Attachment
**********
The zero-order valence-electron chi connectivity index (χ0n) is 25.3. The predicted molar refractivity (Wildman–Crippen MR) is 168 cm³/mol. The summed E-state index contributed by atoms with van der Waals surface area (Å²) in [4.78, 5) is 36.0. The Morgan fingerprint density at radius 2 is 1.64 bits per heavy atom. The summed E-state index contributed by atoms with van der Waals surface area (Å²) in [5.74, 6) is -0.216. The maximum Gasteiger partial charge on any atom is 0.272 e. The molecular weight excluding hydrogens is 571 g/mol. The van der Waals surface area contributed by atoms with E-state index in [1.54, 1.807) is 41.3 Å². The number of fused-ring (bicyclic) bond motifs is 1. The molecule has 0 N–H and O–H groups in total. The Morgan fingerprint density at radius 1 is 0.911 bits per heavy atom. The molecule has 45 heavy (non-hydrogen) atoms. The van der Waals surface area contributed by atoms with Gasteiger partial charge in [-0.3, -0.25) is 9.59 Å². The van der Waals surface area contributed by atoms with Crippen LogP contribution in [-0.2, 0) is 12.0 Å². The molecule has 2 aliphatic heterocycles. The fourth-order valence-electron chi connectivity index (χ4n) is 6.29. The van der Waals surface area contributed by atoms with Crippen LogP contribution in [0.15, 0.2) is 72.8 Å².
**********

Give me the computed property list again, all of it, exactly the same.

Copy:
The zero-order valence-electron chi connectivity index (χ0n) is 25.3. The predicted molar refractivity (Wildman–Crippen MR) is 168 cm³/mol. The summed E-state index contributed by atoms with van der Waals surface area (Å²) in [4.78, 5) is 36.0. The Morgan fingerprint density at radius 2 is 1.64 bits per heavy atom. The summed E-state index contributed by atoms with van der Waals surface area (Å²) in [5.74, 6) is -0.216. The maximum Gasteiger partial charge on any atom is 0.272 e. The molecular weight excluding hydrogens is 571 g/mol. The van der Waals surface area contributed by atoms with E-state index in [1.54, 1.807) is 41.3 Å². The number of fused-ring (bicyclic) bond motifs is 1. The molecule has 0 N–H and O–H groups in total. The Morgan fingerprint density at radius 1 is 0.911 bits per heavy atom. The molecule has 45 heavy (non-hydrogen) atoms. The van der Waals surface area contributed by atoms with Gasteiger partial charge in [-0.3, -0.25) is 9.59 Å². The van der Waals surface area contributed by atoms with Crippen LogP contribution in [-0.2, 0) is 12.0 Å². The molecule has 2 aliphatic heterocycles. The fourth-order valence-electron chi connectivity index (χ4n) is 6.29. The van der Waals surface area contributed by atoms with Crippen LogP contribution in [0.15, 0.2) is 72.8 Å².